Commercial masterclasses, February-May 2015
The events received 100% rating ‘excellent’ or ‘good’ on the overall training session and also on presentation and facilitation (based on 148 evaluations).
90% of the delegates thought that the training had helped them:
- know more about the funding, policy and commissioning context
- better understand commercial risks and opportunities
- feel more confident to engage in public service delivery markets
- better understand business processes and implications for contracting with the private sector
- know more about other sectors’ drivers, motivations and culture.
Commissioning masterclass (health & social care), March-April 2015
The sessions achieved 96% ‘excellent’ or ‘good’ for the overall training session , 93% for the relevance of the training to their role, 96% for presentation and facilitation, and 95% for the administration.
90% thought that the training had helped them:
- know more about the funding, policy and commissioning context in health, prevention, wellbeing and care services
- be more aware of what is required to establish a coherent and ‘sellable’ service delivery offer
- feel more able to create/ respond to health opportunities and contract with the private sector, where appropriate.
Adam Redfern is the Senior Manager at SESKU Academy, based at the Burntwood Community Centre in South Kirkby, West Yorkshire. SESKU Academy provides activities to improve young people’s personal development, reduce isolation and exclusion and strengthen social attributes of the community.
Adam attended the 2 day Commercial Masterclass on 17 and 18 March 2015 in Wakefield. At the end of the day he commented that:
“The course was great. Really informative and I feel more confident approaching commissioners in the future”
In the last year, SESKU Academy has heavily invested in their building, including creating a games room, classroom, touchscreen TVs and outdoor laser quest.
The Commercial Masterclass inspired Adam to think about approaching some local commissioners and negotiating contracts for use of the newly refurbished building. Just before Easter, he contacted Wakefield Family Services and mentioned SESKU’s space, geared to young people.
“The course got me to reflect on things as a senior manager. We thought we had to deliver everything to make income. But I’ve since come to the conclusion that if we put our brains into making the centre a fantastic place that people want to come to, it’s also got a commercial value.”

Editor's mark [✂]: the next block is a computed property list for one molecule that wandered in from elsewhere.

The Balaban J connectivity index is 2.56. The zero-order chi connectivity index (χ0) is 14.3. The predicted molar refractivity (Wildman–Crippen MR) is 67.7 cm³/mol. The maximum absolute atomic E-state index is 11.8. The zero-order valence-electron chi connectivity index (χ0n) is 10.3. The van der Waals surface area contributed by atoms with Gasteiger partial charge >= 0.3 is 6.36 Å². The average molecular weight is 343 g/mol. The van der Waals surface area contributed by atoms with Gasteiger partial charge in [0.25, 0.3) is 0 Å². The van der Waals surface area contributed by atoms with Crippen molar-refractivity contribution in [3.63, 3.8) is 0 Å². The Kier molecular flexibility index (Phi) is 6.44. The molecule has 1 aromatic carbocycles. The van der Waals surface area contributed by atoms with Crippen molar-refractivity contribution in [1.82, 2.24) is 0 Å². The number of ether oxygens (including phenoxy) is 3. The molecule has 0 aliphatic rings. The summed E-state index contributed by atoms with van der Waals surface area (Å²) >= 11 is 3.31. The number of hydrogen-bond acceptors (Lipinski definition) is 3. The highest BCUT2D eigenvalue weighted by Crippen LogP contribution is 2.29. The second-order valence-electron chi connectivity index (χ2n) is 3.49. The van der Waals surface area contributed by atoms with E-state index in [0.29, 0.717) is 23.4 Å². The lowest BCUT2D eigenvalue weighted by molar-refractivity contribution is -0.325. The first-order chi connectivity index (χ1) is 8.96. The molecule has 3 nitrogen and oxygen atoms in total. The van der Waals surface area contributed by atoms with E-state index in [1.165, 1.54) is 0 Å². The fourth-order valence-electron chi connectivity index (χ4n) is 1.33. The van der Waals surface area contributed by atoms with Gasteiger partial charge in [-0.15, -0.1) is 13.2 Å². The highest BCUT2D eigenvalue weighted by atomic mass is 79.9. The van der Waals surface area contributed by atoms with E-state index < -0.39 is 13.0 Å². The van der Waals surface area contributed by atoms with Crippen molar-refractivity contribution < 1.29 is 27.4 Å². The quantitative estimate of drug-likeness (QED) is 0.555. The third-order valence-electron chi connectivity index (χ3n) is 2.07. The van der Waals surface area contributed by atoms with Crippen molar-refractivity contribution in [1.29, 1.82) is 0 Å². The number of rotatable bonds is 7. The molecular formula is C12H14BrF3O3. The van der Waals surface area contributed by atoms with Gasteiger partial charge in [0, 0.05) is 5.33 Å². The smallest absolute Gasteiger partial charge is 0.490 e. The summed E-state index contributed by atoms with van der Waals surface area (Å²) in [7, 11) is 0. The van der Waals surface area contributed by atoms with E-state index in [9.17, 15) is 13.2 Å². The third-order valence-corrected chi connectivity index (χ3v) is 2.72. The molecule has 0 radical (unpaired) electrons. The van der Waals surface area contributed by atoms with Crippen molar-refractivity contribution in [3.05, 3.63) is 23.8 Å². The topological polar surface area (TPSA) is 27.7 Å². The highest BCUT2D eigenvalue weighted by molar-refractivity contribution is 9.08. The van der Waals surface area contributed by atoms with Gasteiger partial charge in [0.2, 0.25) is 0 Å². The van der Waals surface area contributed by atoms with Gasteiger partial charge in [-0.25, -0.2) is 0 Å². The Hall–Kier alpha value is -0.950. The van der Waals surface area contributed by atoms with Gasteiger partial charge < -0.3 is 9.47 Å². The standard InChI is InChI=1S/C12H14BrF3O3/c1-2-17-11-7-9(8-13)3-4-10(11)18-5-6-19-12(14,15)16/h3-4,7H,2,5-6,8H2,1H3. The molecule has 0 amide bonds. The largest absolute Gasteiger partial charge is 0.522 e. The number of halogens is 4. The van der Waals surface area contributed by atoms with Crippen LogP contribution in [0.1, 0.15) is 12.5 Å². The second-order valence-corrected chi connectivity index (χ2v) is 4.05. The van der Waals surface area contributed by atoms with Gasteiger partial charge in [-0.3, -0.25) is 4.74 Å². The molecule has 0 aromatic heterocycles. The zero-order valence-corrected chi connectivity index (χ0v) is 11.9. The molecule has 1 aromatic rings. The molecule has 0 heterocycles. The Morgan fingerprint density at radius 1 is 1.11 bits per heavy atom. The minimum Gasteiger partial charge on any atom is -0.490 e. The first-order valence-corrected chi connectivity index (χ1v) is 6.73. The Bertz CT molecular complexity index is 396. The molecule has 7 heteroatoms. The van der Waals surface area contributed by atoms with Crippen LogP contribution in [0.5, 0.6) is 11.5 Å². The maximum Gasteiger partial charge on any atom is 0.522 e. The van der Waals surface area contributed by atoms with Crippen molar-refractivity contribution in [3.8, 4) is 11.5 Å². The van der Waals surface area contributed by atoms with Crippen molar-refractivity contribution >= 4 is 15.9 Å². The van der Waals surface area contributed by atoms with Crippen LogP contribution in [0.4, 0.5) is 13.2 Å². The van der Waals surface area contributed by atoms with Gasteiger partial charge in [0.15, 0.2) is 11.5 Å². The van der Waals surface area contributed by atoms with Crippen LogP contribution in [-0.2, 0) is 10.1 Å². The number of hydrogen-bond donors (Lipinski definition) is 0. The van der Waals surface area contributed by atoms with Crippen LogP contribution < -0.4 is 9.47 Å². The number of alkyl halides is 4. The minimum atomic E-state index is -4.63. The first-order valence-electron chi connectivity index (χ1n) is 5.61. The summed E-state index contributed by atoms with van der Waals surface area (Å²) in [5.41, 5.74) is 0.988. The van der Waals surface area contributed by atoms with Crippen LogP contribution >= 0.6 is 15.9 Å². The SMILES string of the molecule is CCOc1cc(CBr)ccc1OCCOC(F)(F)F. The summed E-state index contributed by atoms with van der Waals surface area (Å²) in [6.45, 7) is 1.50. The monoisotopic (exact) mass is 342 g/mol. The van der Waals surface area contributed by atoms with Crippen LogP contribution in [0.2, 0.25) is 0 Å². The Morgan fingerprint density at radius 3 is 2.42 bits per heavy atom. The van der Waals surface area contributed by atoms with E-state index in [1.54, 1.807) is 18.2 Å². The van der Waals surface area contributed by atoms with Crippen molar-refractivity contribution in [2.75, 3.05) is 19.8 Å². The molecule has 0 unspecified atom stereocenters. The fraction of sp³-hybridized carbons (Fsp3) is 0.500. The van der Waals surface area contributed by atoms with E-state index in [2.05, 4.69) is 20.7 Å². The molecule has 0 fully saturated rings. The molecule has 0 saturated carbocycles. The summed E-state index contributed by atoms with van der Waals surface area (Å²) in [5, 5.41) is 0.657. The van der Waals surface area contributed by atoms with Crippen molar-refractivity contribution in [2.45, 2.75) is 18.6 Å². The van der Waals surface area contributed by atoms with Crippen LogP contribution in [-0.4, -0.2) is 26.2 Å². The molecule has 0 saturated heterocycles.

Wakefield Family Services put Adam in touch with the pupil referral unit and he went into negotiations with them about using the building, including a trial period. Three months after the Masterclass, SESKU now have a contract with the pupil referral unit for around £16,000 per term. Two of SESKU’s youth workers and accredited trainers are also working alongside the teachers from the pupil referral unit.
“It’s been such a success that the pupil referral unit now want to negotiate for a full year’s contract.”
This new contract has given SESKU Academy sustainability. The arrangement works well because it makes use of the building but the timings don’t interfere with SESKU’s other activities.
“We’ve used the facilities to sustain the services.”
Adam believes that the key was in making the approach to the commissioner, instead of waiting for an opportunity or service to be advertised.
“Once you wait for a specific thing to be put out there, someone else often has an idea already and will get in with that. It’s about preparedness meeting opportunity. If you can estimate and predict what the government and funders are prioritising, then your actions will align yourself with the opportunities. This is the key to sustainability”.
Adam feels that the first section of the Commercial Masterclass gave him the prompt and the confidence to make an approach to a commissioner. Adam had already laid the groundwork before the Masterclass in terms of developing the building, facilities and staff, and therefore was ready for an opportunity.
The idea is “snowballing” and Adam has already had interest from another organisation working with vulnerable children to use the space. He reflects that in future he needs to ensure all of the management costs are fully built into any contracts. But this initial arrangement has got staff and trustees and SESKU thinking more strategically about the commercial value of things.
“The Masterclass helped me not to be scared to investigate income opportunities. For us, it’s obviously not just about making income; it’s about making a difference. But this helps us to make a difference. I know that the centre won’t just close down in a few years now if we couldn’t sustain the services. Everything we’ve set up will continue.”